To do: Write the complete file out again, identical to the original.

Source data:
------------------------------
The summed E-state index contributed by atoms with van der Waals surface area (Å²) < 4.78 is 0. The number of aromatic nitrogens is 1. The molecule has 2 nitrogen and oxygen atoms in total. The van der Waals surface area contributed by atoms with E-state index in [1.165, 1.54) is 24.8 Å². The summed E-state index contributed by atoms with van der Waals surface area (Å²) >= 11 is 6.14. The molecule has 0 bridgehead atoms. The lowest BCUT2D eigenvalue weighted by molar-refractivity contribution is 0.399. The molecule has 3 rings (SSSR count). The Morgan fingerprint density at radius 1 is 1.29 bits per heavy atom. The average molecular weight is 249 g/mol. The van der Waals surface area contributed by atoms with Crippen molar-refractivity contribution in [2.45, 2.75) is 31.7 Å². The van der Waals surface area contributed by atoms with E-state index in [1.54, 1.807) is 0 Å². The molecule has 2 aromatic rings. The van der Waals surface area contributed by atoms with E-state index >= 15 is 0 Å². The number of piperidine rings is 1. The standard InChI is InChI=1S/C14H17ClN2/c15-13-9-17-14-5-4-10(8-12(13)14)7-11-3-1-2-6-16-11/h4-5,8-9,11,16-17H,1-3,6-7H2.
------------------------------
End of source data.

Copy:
The summed E-state index contributed by atoms with van der Waals surface area (Å²) < 4.78 is 0. The number of aromatic nitrogens is 1. The molecule has 2 nitrogen and oxygen atoms in total. The van der Waals surface area contributed by atoms with E-state index in [1.165, 1.54) is 24.8 Å². The summed E-state index contributed by atoms with van der Waals surface area (Å²) >= 11 is 6.14. The molecule has 0 bridgehead atoms. The lowest BCUT2D eigenvalue weighted by molar-refractivity contribution is 0.399. The molecule has 3 rings (SSSR count). The Morgan fingerprint density at radius 1 is 1.29 bits per heavy atom. The average molecular weight is 249 g/mol. The van der Waals surface area contributed by atoms with Crippen molar-refractivity contribution in [2.45, 2.75) is 31.7 Å². The van der Waals surface area contributed by atoms with E-state index in [1.54, 1.807) is 0 Å². The molecule has 2 aromatic rings. The van der Waals surface area contributed by atoms with E-state index >= 15 is 0 Å². The number of piperidine rings is 1. The standard InChI is InChI=1S/C14H17ClN2/c15-13-9-17-14-5-4-10(8-12(13)14)7-11-3-1-2-6-16-11/h4-5,8-9,11,16-17H,1-3,6-7H2.